“It makes me believe that some of the people putting the provisions in the bill are actually aiming to undermine safety, security, and encryption, because otherwise there’s a simple solution… just clarify that this provision will never be used to create a backdoor that would be used to threaten the UK’s core infrastructure and set a precedent that will be copied by regimes across the world.”

The Online Safety Bill concerns only online messages sent by UK citizens and residents, but not anything sent on messaging apps by law enforcement, the public sector, or emergency responders.

This is handy, given that The Standard understands that up to half of Government communications are still being sent over consumer apps like WhatsApp.

Signal says it is unimpressed by the Government’s claim to be placing children’s safety at the heart of its need for mass surveillance of online messages. It cites a study by the Max-Plank Institute for the Study of Crime on a German law from 2008-2010, where the German government implemented mass scanning of all citizen data online and tracked IP addresses in a bid to help identify more suspects.

While this law was found to be unlawful, the statistics collected by German police found that having access to that huge amount of data for two years did not have a deterrent effect, did not assist in clearing up crimes, and did not increase convictions.

“The UK has slashed early-intervention programmes by 50 per cent in the last decade. The UK’s own investigatory review of child social care estimated that to fully fund child social care, you would need £2.6bn over the next four years. The Government chose to fund seven per cent of that,” said Ms Whittaker.

“You hear a lot of noise from politicians claiming that protecting children is most important to them but, if we look at evidence-based reports on protecting children, it is often absent or severely limited.”

While Element chief executive and chief of technology Matthew Hodgson told The Standard, “The Online Safety Bill is effectively giving the Government the remit to put a CCTV camera in everybody’s bedrooms, and the way people use their WhatsApp today is pretty personal — people use messaging apps more than they communicate with people in person.”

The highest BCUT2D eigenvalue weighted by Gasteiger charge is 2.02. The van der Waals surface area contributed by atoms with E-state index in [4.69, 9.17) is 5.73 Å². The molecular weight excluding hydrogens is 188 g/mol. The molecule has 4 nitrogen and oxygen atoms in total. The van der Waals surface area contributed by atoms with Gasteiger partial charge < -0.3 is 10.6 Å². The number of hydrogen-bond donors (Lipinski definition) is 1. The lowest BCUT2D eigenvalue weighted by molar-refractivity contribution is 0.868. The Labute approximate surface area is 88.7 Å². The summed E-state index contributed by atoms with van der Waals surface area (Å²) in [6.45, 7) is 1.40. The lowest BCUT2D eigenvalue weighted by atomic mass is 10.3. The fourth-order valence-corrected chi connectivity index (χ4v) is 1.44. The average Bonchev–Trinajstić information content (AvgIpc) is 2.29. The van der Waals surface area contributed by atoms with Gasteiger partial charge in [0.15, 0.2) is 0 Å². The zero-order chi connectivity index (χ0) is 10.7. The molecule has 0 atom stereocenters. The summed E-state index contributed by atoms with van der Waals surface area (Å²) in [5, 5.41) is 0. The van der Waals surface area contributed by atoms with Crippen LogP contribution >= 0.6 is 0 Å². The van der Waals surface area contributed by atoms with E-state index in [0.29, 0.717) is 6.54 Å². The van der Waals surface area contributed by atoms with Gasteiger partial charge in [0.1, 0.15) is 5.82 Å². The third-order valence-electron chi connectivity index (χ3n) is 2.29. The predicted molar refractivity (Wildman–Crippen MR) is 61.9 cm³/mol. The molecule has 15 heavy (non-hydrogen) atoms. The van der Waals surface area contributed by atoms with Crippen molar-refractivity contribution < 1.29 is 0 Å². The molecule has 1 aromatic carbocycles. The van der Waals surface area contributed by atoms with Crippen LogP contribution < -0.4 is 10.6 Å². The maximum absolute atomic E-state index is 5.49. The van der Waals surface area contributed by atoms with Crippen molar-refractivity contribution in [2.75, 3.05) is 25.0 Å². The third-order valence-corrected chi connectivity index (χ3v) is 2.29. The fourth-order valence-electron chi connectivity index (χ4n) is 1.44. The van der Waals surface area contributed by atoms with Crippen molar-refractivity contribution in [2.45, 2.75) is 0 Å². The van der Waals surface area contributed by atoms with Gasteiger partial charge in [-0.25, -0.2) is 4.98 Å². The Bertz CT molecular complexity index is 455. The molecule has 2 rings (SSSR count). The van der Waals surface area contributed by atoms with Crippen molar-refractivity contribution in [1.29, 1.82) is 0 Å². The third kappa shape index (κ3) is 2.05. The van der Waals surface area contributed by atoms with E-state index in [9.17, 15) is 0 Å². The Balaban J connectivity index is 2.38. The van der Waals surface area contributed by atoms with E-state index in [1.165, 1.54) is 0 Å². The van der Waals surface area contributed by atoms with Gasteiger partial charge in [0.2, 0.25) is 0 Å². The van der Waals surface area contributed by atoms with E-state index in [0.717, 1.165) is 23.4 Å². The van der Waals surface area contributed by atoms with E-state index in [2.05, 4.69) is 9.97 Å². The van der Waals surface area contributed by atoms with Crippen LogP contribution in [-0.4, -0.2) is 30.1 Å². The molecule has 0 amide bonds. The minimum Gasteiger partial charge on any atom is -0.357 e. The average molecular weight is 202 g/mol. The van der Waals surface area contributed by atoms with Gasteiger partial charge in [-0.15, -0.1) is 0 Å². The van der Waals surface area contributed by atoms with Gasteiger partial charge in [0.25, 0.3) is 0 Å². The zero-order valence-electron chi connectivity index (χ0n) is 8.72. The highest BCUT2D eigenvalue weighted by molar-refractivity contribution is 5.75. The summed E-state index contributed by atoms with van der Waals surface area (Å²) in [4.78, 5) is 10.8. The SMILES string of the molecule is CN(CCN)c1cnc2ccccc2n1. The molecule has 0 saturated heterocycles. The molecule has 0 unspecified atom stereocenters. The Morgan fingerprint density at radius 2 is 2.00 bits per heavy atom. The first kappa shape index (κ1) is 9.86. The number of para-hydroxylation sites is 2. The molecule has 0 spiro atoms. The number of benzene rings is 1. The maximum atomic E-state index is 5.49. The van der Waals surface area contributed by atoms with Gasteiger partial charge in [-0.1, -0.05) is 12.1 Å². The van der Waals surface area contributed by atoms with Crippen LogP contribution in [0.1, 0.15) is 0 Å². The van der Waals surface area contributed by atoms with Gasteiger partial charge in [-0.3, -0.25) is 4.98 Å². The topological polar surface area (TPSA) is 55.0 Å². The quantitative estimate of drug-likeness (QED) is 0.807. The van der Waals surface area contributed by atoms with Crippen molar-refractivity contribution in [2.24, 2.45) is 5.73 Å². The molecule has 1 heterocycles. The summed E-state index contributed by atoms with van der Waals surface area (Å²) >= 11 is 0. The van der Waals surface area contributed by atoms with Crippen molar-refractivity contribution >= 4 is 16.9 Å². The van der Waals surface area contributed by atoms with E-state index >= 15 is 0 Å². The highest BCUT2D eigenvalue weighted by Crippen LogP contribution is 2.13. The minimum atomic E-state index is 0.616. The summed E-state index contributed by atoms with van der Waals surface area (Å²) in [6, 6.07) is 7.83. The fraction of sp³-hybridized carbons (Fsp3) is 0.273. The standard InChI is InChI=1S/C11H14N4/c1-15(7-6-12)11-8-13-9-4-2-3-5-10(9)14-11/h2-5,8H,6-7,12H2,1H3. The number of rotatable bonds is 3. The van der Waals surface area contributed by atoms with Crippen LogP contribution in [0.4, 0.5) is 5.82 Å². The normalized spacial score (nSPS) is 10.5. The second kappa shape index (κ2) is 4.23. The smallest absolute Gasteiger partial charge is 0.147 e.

Element provides its encrypted “run-your-own” secure communications app solution to 30 government agencies around the world, including France, Germany, Luxemberg, as well as the US Department of Defense, the UK’s Ministry of Defence, the US Navy, Nato, and Ukraine’s defence ministry.

‘Chilling effect on the whole London tech scene’

Matthew Hodgson, the boss of UK encrypted messaging app Element, says the same open-source technology governments price in his app means citizens can easily make their own encrypted private messaging apps

/ Element

You would think that a British tech firm that works with governments wouldn’t mind if private messages are scanned, but Mr Hodgson actually wishes he and others in the UK tech industry had spoken up sooner.

“You cannot turn scanning on and off in an app or set certain degrees without introducing a mechanism that breaks end-to-end encryption: an attacker will simply find a way to turn on the scanning and exploit it,” he explained.

“God, I wish we had been a lot more vociferous. The legislation sounded so outlandish that I thought surely someone else would step up and shoot it down. We clearly should have been in the room but there was no-one in the UK tech industry represented on the security side.”

Mr Hodgson says that the Government has not consulted with UK tech firms, only with huge multinational corporations and companies that want to sell software that scans messages, who are unsurprisingly telling lawmakers that it is possible to scan messages without breaking encryption. This is widely thought to be untrue.

The secure messaging app bosses believe that the Online Safety Bill started out as a way to target the likes of Facebook and others for failing to moderate their platforms and protect users, but the proposed legislation has turned into a monster that will have long-lasting negative impacts on the UK in ways that the lawmakers just don’t understand.

Last week, the Government proposed a series of new amendments to the Online Safety Bill, which include the possibility of criminal liability for senior technology executives.

“It’s going to be an incredibly chilling effect on the whole London tech scene,” Mr Hodgson told The Standard.

“If I’m going to start a company, I’m not going to do it in London any more — I’ll go somewhere else because they’re not going to lock me up if someone decides to do something horrible to someone else on my platform.”

He says this is similar to Brazil, where officials have Facebook executives arrested every time they ignore a request from the authorities for information.

“We need to preserve privacy and encryption. If the Online Safety Bill undermines that, the UK will become a laughing stock, a technology backwater. Half the world will point and laugh, and the other half will use it as a reason to undermine citizens’ privacy.”

Click to comment

Leave a Reply

Your email address will not be published. Required fields are marked *

More in News

To Top